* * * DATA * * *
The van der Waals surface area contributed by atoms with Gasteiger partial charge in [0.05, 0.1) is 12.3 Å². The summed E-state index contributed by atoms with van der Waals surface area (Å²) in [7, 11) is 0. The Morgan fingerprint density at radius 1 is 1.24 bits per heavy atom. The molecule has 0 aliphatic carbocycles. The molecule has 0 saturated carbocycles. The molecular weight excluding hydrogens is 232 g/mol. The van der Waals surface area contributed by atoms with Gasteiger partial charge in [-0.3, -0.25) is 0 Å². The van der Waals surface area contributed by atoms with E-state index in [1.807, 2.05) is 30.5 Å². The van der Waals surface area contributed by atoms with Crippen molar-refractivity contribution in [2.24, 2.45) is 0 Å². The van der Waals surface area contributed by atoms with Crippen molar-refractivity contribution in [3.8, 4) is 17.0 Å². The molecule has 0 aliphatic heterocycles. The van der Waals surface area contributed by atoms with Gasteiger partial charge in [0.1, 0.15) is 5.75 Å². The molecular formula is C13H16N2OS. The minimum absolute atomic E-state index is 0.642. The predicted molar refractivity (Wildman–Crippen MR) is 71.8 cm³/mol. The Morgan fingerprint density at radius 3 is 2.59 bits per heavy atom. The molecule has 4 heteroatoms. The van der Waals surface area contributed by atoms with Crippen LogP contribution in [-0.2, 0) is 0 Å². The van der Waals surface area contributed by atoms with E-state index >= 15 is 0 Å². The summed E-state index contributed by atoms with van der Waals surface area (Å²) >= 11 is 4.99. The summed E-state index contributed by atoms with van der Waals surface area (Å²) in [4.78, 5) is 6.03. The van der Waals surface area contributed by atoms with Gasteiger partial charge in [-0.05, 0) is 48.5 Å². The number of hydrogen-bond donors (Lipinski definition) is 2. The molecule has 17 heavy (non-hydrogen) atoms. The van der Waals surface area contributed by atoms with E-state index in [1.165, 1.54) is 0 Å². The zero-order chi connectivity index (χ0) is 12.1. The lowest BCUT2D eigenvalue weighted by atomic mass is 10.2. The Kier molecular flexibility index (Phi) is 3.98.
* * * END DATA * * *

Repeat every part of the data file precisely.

The van der Waals surface area contributed by atoms with Gasteiger partial charge in [0.05, 0.1) is 12.3 Å². The summed E-state index contributed by atoms with van der Waals surface area (Å²) in [7, 11) is 0. The Morgan fingerprint density at radius 1 is 1.24 bits per heavy atom. The molecule has 0 aliphatic carbocycles. The molecule has 0 saturated carbocycles. The molecular weight excluding hydrogens is 232 g/mol. The van der Waals surface area contributed by atoms with Gasteiger partial charge in [-0.3, -0.25) is 0 Å². The van der Waals surface area contributed by atoms with E-state index in [1.807, 2.05) is 30.5 Å². The van der Waals surface area contributed by atoms with Crippen molar-refractivity contribution in [2.24, 2.45) is 0 Å². The van der Waals surface area contributed by atoms with Crippen molar-refractivity contribution in [3.8, 4) is 17.0 Å². The molecule has 0 aliphatic heterocycles. The van der Waals surface area contributed by atoms with Gasteiger partial charge in [0.1, 0.15) is 5.75 Å². The molecular formula is C13H16N2OS. The minimum absolute atomic E-state index is 0.642. The predicted molar refractivity (Wildman–Crippen MR) is 71.8 cm³/mol. The Morgan fingerprint density at radius 3 is 2.59 bits per heavy atom. The molecule has 4 heteroatoms. The van der Waals surface area contributed by atoms with Crippen LogP contribution in [-0.2, 0) is 0 Å². The van der Waals surface area contributed by atoms with E-state index >= 15 is 0 Å². The summed E-state index contributed by atoms with van der Waals surface area (Å²) >= 11 is 4.99. The summed E-state index contributed by atoms with van der Waals surface area (Å²) in [4.78, 5) is 6.03. The van der Waals surface area contributed by atoms with Gasteiger partial charge in [-0.05, 0) is 48.5 Å². The number of hydrogen-bond donors (Lipinski definition) is 2. The molecule has 17 heavy (non-hydrogen) atoms. The van der Waals surface area contributed by atoms with E-state index in [1.165, 1.54) is 0 Å². The zero-order chi connectivity index (χ0) is 12.1. The lowest BCUT2D eigenvalue weighted by atomic mass is 10.2. The Kier molecular flexibility index (Phi) is 3.98.